So we all know about fake news, right?

In media circles it is without doubt the hot topic du jour.

It’s not a new phenomenon, of course; fake news has long done the rounds in our newspapers, on radio, on television and online.

Some of it is subtle and comes from a media outlet’s underlying bias – oh yes, this is a thing ok, as I wrote about previously – while some of it is just shamelessly made- up nonsense, as I know from personal experience many years ago.

There was no public outcry and no RTÉ investigation, just a slow day in the Irish Sun newsroom.

But this current fake news surge is tied in with a huge downturn in our trust.

We are, according to the latest Edelman Trust Barometer, living in an era of backlash against authority, and so far, government and the media have borne the brunt of populist anger.

The election of the new President of the US and his behaviour and that of his paranoid patchwork of populist advisors and hangers-on is a perfect example of how this has been exploited.

And particularly since he won the election in November, fake news has become their go-to accusatory phrase of choice.

Which is odd given the role some of his supporters played in perpetuating such false news stories to actually get him elected in the first place.

But now the media are bad – and ‘liberal’ to boot, for chrissakes – and by golly, Donald’s going to sort them.

So while we wait for that bizarre – and let’s be honest, unlikely – scenario to unfold, I’ve been thinking about the role footballers’ post-match interviews have played in all this craziness.

The what, you say? Footballers’ post-match interviews and fake news? How so exactly?

Well it’s not a direct link per se, but part of a general overall failing of our modern media to challenge all subjects vigorously.

And it’s far more common than you might think.

So, after every televised footie game we know that the managers and a couple of the players are wheeled out to give their immediate reactions to the previous 90’.

But when was the last time you actually heard a player say anything meaningful?

Managers use more than their fair share of useless clichés too, but at least they regularly say something of interest, even if it’s only to give out about a refereeing decision they didn’t like.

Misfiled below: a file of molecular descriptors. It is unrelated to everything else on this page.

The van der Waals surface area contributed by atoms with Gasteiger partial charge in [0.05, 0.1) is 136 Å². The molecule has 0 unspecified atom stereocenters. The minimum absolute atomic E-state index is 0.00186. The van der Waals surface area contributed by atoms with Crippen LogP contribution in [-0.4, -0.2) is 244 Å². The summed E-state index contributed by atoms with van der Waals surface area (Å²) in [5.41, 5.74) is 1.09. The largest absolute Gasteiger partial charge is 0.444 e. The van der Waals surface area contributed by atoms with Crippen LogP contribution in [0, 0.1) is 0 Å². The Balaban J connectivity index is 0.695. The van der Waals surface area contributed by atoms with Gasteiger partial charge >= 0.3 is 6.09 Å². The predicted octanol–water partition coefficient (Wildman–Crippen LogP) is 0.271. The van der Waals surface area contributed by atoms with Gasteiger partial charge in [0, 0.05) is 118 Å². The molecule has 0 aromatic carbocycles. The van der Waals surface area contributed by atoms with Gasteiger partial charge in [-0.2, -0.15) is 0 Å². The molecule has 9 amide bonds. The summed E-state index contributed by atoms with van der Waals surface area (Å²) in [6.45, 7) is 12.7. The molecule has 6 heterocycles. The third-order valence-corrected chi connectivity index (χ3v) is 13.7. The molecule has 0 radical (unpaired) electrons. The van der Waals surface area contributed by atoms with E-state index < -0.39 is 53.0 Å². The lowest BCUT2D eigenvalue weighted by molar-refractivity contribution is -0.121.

But the players? My god, but talk about bland and uninformative.

They can’t all be thick as planks – that would be too easy an excuse and too lazy an accusation – but they’ve obviously been drilled by their club’s PR team to within an inch of their lives in case they say anything vaguely controversial, so dull and repetitive are their utterances.

“It was great to score but the important thing is we got the three points.”

“The fans were magnificent today. They deserve better.”

“We knew what we had to do; we just had to go out there and do it.”

“We’re just taking it one game at a time.”

“We had a point to prove today.”

“We have to keep trying and we have to remain positive.”

And on it goes. Relentlessly.

Their after-match social media posts are equally insipid.

Yeah, some are controversial and have sometimes got the tweeter in trouble – *waves at Ashley Cole, Joey Baron, Rio Ferdinand, Bacary Sagna, et al* – but these are very much the exception.

A Victor Anichebe tweet from late last year – since deleted, so thank heavens for screengrabs – perfectly revealed this overbearing behind-the-scenes communications command and control and why we (probably) need to unfollow footballers on Twitter:

At some point you’d think a TV producer would just say, ok, enough is enough, let’s drop these waste-of-our-time player post-match interviews.

But they’re the stars of the game and even if they say nothing, we still want to see and hear from them afterwards.

So on it goes.

Which, I guess is ok, as it’s only footie and in the end, who really cares what any of them say?

But something occurred to me after the recent controversy when the Irish Times was accused of irresponsibly giving voice and credibility to the extreme right by publishing online Nicholas Pell’s everything-you-need-to-know article on the alt-right movement.

I wondered if this potential normalising of access to those who preach hate and for whom facts are flexible is partially our own fault as media gatekeepers because of our already existing lax attitudes to everyday guests we feature who brazenly and blatantly play hard and fast with the truth.